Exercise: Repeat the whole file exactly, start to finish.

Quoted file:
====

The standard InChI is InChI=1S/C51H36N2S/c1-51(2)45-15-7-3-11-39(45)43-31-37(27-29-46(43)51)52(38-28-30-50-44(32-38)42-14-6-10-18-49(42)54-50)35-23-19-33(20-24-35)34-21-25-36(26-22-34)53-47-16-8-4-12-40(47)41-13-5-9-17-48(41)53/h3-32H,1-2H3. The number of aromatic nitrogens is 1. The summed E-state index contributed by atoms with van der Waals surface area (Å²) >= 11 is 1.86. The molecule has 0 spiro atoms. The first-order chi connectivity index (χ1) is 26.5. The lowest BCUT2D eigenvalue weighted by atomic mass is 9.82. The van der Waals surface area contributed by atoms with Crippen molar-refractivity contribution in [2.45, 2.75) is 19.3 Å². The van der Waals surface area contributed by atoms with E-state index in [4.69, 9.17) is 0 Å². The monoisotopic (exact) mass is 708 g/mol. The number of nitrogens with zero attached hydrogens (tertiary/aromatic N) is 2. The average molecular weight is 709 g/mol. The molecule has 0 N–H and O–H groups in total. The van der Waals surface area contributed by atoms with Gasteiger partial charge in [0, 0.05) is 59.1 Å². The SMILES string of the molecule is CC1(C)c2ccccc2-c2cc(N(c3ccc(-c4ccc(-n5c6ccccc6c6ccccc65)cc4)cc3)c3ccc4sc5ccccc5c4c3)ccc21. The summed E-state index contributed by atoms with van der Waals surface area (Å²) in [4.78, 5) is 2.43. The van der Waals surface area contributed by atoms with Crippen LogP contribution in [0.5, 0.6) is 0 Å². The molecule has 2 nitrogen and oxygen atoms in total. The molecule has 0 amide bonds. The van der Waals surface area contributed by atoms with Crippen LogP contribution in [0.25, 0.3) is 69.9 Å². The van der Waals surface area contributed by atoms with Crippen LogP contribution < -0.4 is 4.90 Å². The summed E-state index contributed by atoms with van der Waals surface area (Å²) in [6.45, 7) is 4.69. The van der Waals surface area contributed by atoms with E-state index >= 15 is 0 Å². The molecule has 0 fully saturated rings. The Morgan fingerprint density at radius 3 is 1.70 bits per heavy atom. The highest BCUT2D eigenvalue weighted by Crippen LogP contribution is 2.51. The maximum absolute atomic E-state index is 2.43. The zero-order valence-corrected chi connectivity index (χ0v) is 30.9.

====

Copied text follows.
The standard InChI is InChI=1S/C51H36N2S/c1-51(2)45-15-7-3-11-39(45)43-31-37(27-29-46(43)51)52(38-28-30-50-44(32-38)42-14-6-10-18-49(42)54-50)35-23-19-33(20-24-35)34-21-25-36(26-22-34)53-47-16-8-4-12-40(47)41-13-5-9-17-48(41)53/h3-32H,1-2H3. The number of aromatic nitrogens is 1. The summed E-state index contributed by atoms with van der Waals surface area (Å²) >= 11 is 1.86. The molecule has 0 spiro atoms. The first-order chi connectivity index (χ1) is 26.5. The lowest BCUT2D eigenvalue weighted by atomic mass is 9.82. The van der Waals surface area contributed by atoms with Crippen molar-refractivity contribution in [2.45, 2.75) is 19.3 Å². The van der Waals surface area contributed by atoms with E-state index in [4.69, 9.17) is 0 Å². The monoisotopic (exact) mass is 708 g/mol. The number of nitrogens with zero attached hydrogens (tertiary/aromatic N) is 2. The average molecular weight is 709 g/mol. The molecule has 0 N–H and O–H groups in total. The van der Waals surface area contributed by atoms with Gasteiger partial charge in [0, 0.05) is 59.1 Å². The SMILES string of the molecule is CC1(C)c2ccccc2-c2cc(N(c3ccc(-c4ccc(-n5c6ccccc6c6ccccc65)cc4)cc3)c3ccc4sc5ccccc5c4c3)ccc21. The summed E-state index contributed by atoms with van der Waals surface area (Å²) in [4.78, 5) is 2.43. The van der Waals surface area contributed by atoms with Crippen LogP contribution in [0.5, 0.6) is 0 Å². The molecule has 2 nitrogen and oxygen atoms in total. The molecule has 0 amide bonds. The van der Waals surface area contributed by atoms with Crippen LogP contribution in [0.25, 0.3) is 69.9 Å². The van der Waals surface area contributed by atoms with Crippen LogP contribution < -0.4 is 4.90 Å². The summed E-state index contributed by atoms with van der Waals surface area (Å²) in [6.45, 7) is 4.69. The van der Waals surface area contributed by atoms with E-state index >= 15 is 0 Å². The molecule has 0 fully saturated rings. The Morgan fingerprint density at radius 3 is 1.70 bits per heavy atom. The highest BCUT2D eigenvalue weighted by Crippen LogP contribution is 2.51. The maximum absolute atomic E-state index is 2.43. The zero-order valence-corrected chi connectivity index (χ0v) is 30.9.